Web Browser Grand Prix 2: The Top 5 Tested And Ranked

Since the time our first Web Browser Grand Prix debuted, the already-raging browser wars have become heated indeed. In case you haven't been keeping tabs on the browser news, let's begin by getting up to speed on the latest:

  • March 16th- Microsoft releases a developer preview of the upcoming Internet Explorer 9, along with promises of substantial improvements to speed and compliance with the latest Web standards.

  • March 22nd - Opera 10.51 is released, further blurring the line between 1st and 2nd place with Google's Chrome.

  • May 5th - Google releases a beta of their upcoming Chrome 5, proclaiming it to be faster than sound, lightning, and...a flying potato.

Chrome Speed Test

  • May 25th - Google releases Chrome 5 stable.
  • May 28th - Opera releases its own viral video that clearly rips on Google's promo.

Opera Potato Experiment

  • June 7th - Apple releases Safari 5, claiming it's “The world's fastest browser”.

  • June 23rd - In Firefox 3.6.4, Mozilla introduces crash protection for Adobe Flash.

  • June 26th - Firefox is yet again updated to 3.6.6.

  • July 1st- Opera finally drops version 10.60, boasting that “The fastest browser on Earth is even faster”.

Once again, we find ourselves in a situation where multiple parties are claiming the speed crown. Obviously, all of these claims can't be true. The fact is, it's easy enough to produce favorable results supporting ANY browser. You can even do this for IE6 if you try hard enough. Simply pick a single benchmark or a group of potato-oriented tests and viola, there's the fastest browser ever! That is why we run all of them. If we find a valid benchmark that runs on every browser, we use it.

While this is a follow-up to our original Web Browser Grand Prix, we have also included some standards compliance testing along with enhanced memory benchmarks. We feel that even though these tests do not directly affect speed, they are crucial to overall performance. But don't worry, we'll separate those benchmarks from our speed tests in the conclusion, so you'll still get to find out which Web browser is the fastest when judged purely on raw speed. Without further adieu, let's get to the testing!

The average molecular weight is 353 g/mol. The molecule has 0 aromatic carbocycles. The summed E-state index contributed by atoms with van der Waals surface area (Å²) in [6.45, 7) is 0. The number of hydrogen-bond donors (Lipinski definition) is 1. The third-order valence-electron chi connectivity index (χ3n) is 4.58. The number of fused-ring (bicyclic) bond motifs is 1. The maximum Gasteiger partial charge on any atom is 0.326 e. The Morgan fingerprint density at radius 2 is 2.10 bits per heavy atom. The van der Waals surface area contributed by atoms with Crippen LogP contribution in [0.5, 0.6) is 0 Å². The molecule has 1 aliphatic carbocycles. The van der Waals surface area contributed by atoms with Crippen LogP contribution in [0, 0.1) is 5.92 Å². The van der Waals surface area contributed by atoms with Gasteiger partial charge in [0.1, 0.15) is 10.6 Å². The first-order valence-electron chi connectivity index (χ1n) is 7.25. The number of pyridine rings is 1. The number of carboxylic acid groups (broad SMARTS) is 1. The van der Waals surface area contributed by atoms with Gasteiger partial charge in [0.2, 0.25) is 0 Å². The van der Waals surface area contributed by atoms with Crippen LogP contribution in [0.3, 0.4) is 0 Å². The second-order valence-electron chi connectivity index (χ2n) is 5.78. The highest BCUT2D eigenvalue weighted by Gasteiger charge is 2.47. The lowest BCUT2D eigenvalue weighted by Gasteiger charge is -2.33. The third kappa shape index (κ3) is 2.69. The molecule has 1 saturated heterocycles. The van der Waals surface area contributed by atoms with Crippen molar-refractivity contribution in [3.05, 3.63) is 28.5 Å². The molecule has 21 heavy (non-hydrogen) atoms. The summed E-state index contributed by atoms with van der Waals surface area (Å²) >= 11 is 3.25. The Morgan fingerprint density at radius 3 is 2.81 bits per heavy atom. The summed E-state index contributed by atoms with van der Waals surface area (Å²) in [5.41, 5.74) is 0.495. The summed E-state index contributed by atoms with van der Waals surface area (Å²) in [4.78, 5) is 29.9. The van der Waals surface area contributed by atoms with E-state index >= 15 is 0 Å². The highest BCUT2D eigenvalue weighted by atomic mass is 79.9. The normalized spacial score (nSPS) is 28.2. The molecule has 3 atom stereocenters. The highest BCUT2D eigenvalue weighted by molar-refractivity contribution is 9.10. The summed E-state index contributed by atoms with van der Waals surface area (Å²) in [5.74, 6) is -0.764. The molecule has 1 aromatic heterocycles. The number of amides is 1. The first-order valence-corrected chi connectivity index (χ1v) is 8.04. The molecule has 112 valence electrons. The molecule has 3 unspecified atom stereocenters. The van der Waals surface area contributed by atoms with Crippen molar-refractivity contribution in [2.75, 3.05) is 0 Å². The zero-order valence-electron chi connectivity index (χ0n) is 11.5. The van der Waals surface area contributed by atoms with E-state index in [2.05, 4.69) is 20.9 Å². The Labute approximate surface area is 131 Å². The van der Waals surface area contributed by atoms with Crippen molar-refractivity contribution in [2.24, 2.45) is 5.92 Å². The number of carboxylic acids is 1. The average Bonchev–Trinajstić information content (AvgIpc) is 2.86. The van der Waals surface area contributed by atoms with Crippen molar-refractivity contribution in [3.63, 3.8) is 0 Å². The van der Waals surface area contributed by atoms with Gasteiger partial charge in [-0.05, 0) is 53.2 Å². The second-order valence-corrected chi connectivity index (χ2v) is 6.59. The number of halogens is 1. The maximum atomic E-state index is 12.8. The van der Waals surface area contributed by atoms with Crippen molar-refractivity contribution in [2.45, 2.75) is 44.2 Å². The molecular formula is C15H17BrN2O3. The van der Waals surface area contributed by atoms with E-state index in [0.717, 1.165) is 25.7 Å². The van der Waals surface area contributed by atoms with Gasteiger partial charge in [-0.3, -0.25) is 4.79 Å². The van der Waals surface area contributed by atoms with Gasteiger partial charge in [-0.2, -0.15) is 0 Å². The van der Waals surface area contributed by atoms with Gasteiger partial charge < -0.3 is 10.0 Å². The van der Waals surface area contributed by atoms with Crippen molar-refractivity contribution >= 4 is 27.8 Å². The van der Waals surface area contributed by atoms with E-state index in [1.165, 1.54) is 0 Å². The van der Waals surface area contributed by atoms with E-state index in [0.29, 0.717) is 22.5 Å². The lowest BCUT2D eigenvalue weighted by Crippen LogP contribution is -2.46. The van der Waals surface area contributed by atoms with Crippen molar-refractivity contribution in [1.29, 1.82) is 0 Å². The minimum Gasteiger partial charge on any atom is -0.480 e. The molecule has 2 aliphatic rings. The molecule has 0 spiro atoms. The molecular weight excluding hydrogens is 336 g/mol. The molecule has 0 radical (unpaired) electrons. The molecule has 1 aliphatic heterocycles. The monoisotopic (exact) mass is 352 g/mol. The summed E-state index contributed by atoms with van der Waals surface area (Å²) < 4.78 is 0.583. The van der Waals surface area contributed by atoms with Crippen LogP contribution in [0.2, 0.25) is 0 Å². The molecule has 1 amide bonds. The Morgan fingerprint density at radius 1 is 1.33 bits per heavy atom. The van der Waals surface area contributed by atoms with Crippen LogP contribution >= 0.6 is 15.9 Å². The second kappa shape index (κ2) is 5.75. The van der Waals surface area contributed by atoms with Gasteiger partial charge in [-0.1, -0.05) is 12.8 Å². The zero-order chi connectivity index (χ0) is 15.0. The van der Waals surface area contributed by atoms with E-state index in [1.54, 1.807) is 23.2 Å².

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  • The Lady Slayer
    July 7th - Firefox 4 beta released.
    Tom's impending road test STILL BEHIND THE TIMES
  • I agree. Firefox 4 was supposed to have the major speed up (especially in startup time.)
  • But you know what, apple said they have the world's fastest browser. I think we should just pack up and call it a day. The spoken word of god is indisputable...
  • makotech222
    FF4 also has hardware acceleration
  • Tamz_msc
    I'm very happy to see my beloved Firefox's performance.Whatever people say about Opera and Chrome, Firefox is the best IMO.And Apple is proved to be a liar from this article.
  • Poisoner
    Honestly, does browser speed matter?
  • Tamz_msc
    Forgot to add:I cant wait for the final release of FF 4!
  • Maziar
    Great review,
    Have to wait for FF4 release to see how it performs compared to others
  • mx2138
    I've been using Firefox for about to two years now. I can't get enough of adblock plus. One of my favorite plug-ins.
  • wittermark
    lmao @ FFfanboys other review sites posted FF4 numbers, its performance is pathetic to say the least.
  • wheredahoodat
    @Lady slayer, and Boi, this is only for stable releases. Notice that Chrome 6 is not benchmarked. FF4 is a beta, the final product is a long ways off. Judging on what they promising and what they implemented so far in the beta and nightly builds, I wouldn't be surprised if FF4 was delayed until early next year.
  • FF Fanboys always will be biases fanboys, but the fact is:
    Chrome and Opera are the best ones, the others are just slugs in a F1 race.
    That's the truth. Period.